The artist Vincent van Gogh led a tragic life. His art – now lauded – was ahead of its time, and unappreciated by the public. Tormented by loneliness, Vincent longed desperately for love and friendship, but had difficulty with both.
However, Vincent and his brother, Theo, were extremely close. Amsterdam’s van Gogh Museum is holding an exhibition in which contemporary artists and writers have responded to the hundreds of letters Vincent wrote Theo. In these letters, Vincent movingly described his hopes and fears. See, https://www.brainpickings.org/2014/12/01/van-gogh-purpose-letter/ and https://www.brainpickings.org/2014/05/07/vincent-van-gogh-art-love-letters/ .
Below is an excerpt from the letter novelist, Nicole Krauss crafted . I believe abuse victims may find it helpful.
You write about fear: Fear of the blank canvas, but also, on a larger scale, of the ‘infinitely meaningless, discouraging blank side’ that life itself always turns toward us…
Repeating Old Patterns
It’s a strange thing about the human mind that, despite its capacity and its abundant freedom, its default is to function in a repeating pattern. It watches…the days and seasons, the cycle of life and death all going around in an endless loop, and unconsciously…echoes these cycles. Its thoughts go in loops, repeating patterns established so long ago we often can’t remember their origin, or why they ever made sense to us. And even when these loops fail over and over again to bring us to a desirable place, even while they entrap us… [we] still find it nearly impossible to resist them. We call these patterns of thought our ‘nature’ and resign ourselves to being governed by them as if they are the result of a force outside of us…
Breaking with the Past
And yet it is unquestionably within our power to break the loop…by choosing to think — and to see, and act — in a different way. It may require enormous effort and focus. And yet for the most part it isn’t laziness that stops us from breaking these loops, it’s fear…
And so before we can arrive at the act of breaking, we first have to confront our fear. The fear that the blank canvas and the blank side of life reflects back to us, which is so paralyzing, as you put it, and seems to tell us that ‘we can’t do anything.’ It’s an abstract fear, though it finds a way to take on endless shapes. Today it may be the fear of failure, but tomorrow it will be the fear of what others will think of us, and at a different time it will be fear of discovering that the worst things we suspect about ourselves are true…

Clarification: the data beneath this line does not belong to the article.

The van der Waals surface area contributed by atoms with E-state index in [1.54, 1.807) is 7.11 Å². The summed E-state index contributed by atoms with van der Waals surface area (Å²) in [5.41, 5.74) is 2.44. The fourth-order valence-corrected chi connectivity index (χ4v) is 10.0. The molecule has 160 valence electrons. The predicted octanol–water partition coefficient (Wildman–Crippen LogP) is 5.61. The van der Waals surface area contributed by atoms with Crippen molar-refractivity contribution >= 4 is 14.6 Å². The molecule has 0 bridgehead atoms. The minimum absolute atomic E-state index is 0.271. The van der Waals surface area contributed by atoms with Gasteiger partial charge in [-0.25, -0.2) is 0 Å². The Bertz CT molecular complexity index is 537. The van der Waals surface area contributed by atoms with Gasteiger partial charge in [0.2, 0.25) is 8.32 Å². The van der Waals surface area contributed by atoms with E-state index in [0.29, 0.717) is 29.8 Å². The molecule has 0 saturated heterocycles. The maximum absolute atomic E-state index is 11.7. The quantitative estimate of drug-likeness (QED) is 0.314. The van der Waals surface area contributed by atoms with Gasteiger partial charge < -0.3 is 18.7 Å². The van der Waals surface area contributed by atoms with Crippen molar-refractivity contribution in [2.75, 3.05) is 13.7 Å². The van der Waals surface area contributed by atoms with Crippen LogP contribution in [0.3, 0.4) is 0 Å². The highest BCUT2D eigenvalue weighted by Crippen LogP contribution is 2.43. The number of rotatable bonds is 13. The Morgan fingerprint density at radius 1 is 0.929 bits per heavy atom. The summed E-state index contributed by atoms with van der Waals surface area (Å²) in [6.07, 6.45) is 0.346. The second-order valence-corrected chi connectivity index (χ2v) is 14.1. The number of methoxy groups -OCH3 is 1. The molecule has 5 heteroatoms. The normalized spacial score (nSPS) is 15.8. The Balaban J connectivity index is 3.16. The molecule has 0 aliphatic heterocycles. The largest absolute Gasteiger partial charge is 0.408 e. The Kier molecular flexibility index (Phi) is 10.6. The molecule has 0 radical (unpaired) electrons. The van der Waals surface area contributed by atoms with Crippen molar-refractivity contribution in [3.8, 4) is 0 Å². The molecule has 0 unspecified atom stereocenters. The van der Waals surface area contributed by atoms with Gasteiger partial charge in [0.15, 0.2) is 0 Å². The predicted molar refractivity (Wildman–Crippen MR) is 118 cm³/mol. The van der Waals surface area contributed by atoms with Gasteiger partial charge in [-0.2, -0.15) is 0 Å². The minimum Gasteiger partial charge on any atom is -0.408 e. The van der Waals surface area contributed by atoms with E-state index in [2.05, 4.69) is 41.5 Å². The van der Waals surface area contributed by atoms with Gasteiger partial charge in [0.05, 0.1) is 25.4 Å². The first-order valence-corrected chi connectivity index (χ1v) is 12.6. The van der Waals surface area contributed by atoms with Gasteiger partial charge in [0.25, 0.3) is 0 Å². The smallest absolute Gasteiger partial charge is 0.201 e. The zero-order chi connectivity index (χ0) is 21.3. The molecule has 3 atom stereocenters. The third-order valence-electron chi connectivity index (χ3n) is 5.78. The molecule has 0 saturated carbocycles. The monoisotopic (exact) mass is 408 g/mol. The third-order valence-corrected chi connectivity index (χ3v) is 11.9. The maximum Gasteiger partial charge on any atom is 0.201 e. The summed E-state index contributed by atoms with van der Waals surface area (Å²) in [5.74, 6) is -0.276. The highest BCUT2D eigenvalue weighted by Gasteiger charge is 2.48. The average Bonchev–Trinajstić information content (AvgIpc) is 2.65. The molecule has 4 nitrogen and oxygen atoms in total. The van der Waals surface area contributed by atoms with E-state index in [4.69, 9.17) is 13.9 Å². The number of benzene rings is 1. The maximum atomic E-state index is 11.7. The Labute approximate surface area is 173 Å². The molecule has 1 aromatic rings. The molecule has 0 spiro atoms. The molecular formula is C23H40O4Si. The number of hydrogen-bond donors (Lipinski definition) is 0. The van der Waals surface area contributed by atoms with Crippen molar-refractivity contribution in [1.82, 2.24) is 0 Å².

[F]ear, being anticipatory, is always without knowledge. It is a mental calculation based on the future unknown. And yet the experience of fear is the experience of being in the grip of a sensation that seems to possess an unassailable conviction in itself…Bravery is always more intelligent than fear, since it is built on the foundation of what one knows about oneself: the knowledge of one’s strength and capacity, of one’s passion. You implied as much in your letter…
And so we find ourselves, once again, in front of the blank canvas…which reflects both our fear and our opportunity to break it. In Jewish mysticism, the empty space — the Chalal Panui, in Hebrew — has tremendous importance, because it was the necessary pre-condition for God’s creation of the world. How did the Ein Sof — the being without end, as God is called in Kabbalah — create something finite within what is already infinite? And how can we explain the paradox of God’s simultaneous presence and absence in the world? And the answer to this, according to the Kabbalah, is that when it arose in God’s will to create the world, He first had to withdraw Himself, leaving a void. To create the world, God first had to create an empty space.
Knowledge and Freedom
And so we might say: The first act of creation is not a mark, it is the nullification of the infinity that exists before the first mark. To make a mark is to remember that we are finite. It is to break, or violate, the illusion that we are nature that goes around in a loop forever. But it is also a confirmation of our knowledge and freedom, which is all we have in this world.
 Because of the length of the original text, subheadings have been added for the reader’s convenience.
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